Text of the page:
WE DID IT!!
With your generous support, we have met our goal to Save the ArtSpot! Thank you the 75 individuals, businesses, and art enthusiasts that contributed to our Kickstarter Campaign to keep this iconic structure in the community bringing joy and moments of discovery everyday. We will get started with the construction of the new site this spring, as the ground thaws.
Public Art is accessible to all and we thank you for helping us continue to make that possible.
HISTORY OF THE ARTSPOT:
Eleven years ago, the Center of Wonder funded Bland Hoke in creating the first edition of the ArtSpot, which was a repurposed gas station sign, “It was covered in black plastic and an eyesore” said artist Bland Hoke. He contacted the owner to use it for art installations and began starting to create art installations with his friends Olaus Linn commented on his collaborative installation with Camille Davis in 2008, “It’s such an interesting thing to explore doing work at a scale that is almost too big to fathom when you’re putting brush to canvas. Suddenly individual brushstrokes cease to matter and the work becomes about big blocks of color and line to produce form.” Many artists work on two canvases, one for each side, that are 10 feet by 6 feet wide.
Eventually, the gas station sign left, providing Bland an opportunity to improve upon the ArtSpot design. “I wanted to build a structure that folded over on the side so loading it would be easier and safer” Bland said. “I used a chairlift tower donated from the Jackson Hole Mountain Resort and carved intricate designs on the sides. The hinge needed to be super strong and luckily I found an old bank vault and torched off the hinge. The counter-weights on the arm are snowplow scraper blades and it raises and lowers with a car battery.” Bland said, “At the time I envisioned the ArtSpot as a stepping stone for artists to create public art pieces for the community while building their competitive resumes for public art commissions.” One lesson learned was that while the ArtSpot is a box able to hold art, other artists respond by thinking outside of the frame.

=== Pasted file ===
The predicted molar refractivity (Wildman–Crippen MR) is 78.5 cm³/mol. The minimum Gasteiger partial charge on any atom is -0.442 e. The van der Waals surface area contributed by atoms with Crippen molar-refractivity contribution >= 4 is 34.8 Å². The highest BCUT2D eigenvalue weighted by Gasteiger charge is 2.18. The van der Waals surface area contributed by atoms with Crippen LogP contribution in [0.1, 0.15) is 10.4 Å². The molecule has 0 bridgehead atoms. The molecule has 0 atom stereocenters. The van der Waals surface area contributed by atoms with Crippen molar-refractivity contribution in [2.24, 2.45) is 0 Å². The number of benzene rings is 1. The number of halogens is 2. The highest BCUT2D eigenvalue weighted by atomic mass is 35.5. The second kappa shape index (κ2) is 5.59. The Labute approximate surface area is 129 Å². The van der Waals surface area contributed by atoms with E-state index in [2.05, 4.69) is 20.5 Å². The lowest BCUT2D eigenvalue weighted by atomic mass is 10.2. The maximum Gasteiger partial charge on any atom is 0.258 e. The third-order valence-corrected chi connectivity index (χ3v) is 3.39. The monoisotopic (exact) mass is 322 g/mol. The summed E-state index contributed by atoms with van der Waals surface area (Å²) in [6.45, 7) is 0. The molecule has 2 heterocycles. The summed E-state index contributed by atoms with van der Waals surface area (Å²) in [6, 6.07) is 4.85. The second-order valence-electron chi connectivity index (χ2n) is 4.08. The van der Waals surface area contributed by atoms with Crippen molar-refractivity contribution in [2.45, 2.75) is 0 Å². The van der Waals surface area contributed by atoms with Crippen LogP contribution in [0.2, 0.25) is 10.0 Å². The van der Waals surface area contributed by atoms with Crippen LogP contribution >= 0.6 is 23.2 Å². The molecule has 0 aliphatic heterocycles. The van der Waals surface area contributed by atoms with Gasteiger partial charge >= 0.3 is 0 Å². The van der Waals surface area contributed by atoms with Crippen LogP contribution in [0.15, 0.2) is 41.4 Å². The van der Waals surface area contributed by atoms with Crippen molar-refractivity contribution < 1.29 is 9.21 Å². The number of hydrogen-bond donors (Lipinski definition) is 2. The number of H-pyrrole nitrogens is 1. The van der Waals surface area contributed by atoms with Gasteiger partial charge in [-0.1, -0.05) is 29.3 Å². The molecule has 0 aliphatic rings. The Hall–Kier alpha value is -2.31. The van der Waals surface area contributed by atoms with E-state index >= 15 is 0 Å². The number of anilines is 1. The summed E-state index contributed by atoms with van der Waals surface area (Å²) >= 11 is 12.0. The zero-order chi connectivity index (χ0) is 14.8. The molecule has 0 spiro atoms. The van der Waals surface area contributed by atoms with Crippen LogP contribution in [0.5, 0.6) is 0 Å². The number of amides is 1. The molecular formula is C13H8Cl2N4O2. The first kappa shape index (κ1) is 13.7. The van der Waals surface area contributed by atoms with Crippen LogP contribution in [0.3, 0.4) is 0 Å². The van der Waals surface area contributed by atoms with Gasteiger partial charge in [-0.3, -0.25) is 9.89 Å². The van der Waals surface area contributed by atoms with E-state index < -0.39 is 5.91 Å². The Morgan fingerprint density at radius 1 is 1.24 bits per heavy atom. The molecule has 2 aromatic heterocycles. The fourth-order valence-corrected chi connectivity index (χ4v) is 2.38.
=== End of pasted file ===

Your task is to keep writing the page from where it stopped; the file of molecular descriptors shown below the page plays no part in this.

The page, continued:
Many in the Jackson Hole community remember the Charlie Brown sweater installation created by Suzanne Morlock. She used large rolls of scrap material from a sequin factory where they were making shiny dots for clothes. The epitome of exotic waste. She knit the rolls onto a form to create her installation, which at one point traveled to the Charles M. Schultz Museum. Over the years, many local artists have created installations, including: Suzanne Morlock, John Frechette, Ben Roth, Doris Florig, Jenny & Sam Dowd, JH Wild – faces of JH, Cal Brackin, Wilson 5th Grade art class, Camille Davis, Olaus Linn, Cary Tijerina, Erin Ashlee Smith, and Wendell Field.
The Director of JH Public Art, Carrie Geraci is excited to develop new opportunities and ways to enhance the ArtSpot. One dream is to work with local businesses who commission large scale artwork for their property, but who are willing to first share it with the public on the ArtSpot. For example, Danny Shervin’s gunpowder art installation, General Sherman, will find a new home on the facade of Mike’s Body Shop. Geraci said, “We are eager to set this trend of rehanging installations after their turn on the ArtSpot, so spread the word that installations are also opportunities to acquire big art!”